Troy Media, has scoped out some more commentary on the recent seismic shift in the newspaper industry in western Canada, which among the changes featured the closure of two BC dailies the Nelson Daily News and our own Prince Rupert Daily News.
Chief Operating officer Rick O'Connor continues to be the spokesman for the Black Press organization, recounting for Terry Field of Troy Media, some of the background that led to the decision to close the 99 year old publication in Prince Rupert and what the blue print may be after Friday's closure date of the Daily News.
The key portion of his thoughts on that topic from the Troy Media website:
O’Connor told Troy Media that Black Press wasn’t keen on owning either the Prince Rupert Daily News or the Nelson Daily News as well as several others but taking control of them was part of a recent purchase of 11 newspapers overall owned by Glacier Media. The closings will not affect the Trail Daily Times, a newspaper O’Connor says has strong community support and a solid business record.
According to O’Connor, the circulation for Prince Rupert Daily News is about 750 paid customers, while Nelson’s daily has about 2,000 subscribers. Those modest numbers, combined with a more challenging environment to attract advertising dollars, means the papers aren’t viable, he says.
"When you put everything together the business model is not sustainable.”
Black Press already owns weekly newspapers in both Nelson and Prince Rupert. The Nelson Star will become a twice-weekly product with one additional reporter, while the Northern View, which focuses on Prince Rupert, will also add a reporter but continue as a weekly. Its sister newspaper, the Northern Connector, a regional paper that includes Terrace and Kitimat, will also remain a weekly, allowing for a twice a week publishing cycle overall for Black Press in Prince Rupert.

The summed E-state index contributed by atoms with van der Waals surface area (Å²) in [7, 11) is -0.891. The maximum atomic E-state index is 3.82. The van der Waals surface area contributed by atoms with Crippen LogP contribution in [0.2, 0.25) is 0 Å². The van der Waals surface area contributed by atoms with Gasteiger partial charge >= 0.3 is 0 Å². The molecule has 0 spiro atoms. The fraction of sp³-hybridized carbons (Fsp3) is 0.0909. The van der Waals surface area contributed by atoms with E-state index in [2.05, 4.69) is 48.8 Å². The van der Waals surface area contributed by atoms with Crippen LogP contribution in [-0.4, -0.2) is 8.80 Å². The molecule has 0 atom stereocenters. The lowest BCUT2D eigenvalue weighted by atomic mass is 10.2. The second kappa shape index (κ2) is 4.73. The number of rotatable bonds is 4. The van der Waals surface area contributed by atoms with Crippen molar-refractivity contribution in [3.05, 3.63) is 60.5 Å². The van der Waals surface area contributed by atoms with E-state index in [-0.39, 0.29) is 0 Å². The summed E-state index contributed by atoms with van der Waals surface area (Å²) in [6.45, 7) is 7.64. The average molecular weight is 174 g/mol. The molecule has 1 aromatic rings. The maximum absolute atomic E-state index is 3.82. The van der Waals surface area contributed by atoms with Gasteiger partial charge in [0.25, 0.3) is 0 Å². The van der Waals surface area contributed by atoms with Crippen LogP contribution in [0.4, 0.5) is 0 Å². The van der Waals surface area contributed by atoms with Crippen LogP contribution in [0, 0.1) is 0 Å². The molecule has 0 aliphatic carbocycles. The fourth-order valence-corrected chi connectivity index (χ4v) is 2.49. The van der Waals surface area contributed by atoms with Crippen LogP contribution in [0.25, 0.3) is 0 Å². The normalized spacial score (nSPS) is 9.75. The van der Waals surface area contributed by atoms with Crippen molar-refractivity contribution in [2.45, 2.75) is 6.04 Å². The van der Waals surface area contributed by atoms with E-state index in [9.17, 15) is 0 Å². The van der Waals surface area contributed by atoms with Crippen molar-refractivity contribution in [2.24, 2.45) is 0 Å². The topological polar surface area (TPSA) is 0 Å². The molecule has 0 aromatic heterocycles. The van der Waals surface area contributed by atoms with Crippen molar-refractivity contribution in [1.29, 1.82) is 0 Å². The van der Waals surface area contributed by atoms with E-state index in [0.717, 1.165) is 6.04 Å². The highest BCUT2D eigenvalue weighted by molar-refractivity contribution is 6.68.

Publishing twice weekly serves the lucrative advertising “insert” business says O’Connor, with grocery store and other flyers providing a steady income stream.
Over the course of the last week, Prince Rupert city council expressed their own concerns over the sudden change to the local print media landscape, seeking answers from the management of Black Press, and if the commentary from the Troy Media site proves to outline what will transpire, the Mayor and council may soon have some of those answers.
Jack Mussallem is the mayor of Prince Rupert and his concern is mostly for the “jobs lost” when the paper shuts down. The port city has had a rough few years surviving a substantial drop in population, and jobs, as the result of pulp and paper mill closures. He says the community is slowly bouncing back largely because of activity in relation to its port.
Black Press is sending some senior staff to Prince Rupert in the days ahead to share plans for its weeklies with the mayor and others, and O’Connor believes the community will be better served by weekly papers that are stronger financially.
Mussallem is also concerned that the number of “local articles with a local focus” will be lost with the demise of the daily newspaper, a concern that is shared in Nelson as well; as is the question of the quality of the news content that will produced now in markets where there is no competition.
The full article examines where the new press barons of Prince Rupert feel the direction of the news business is heading and how they plan to tackle the challenges of the past as they move their blue print into the future.
You can read the entire article here.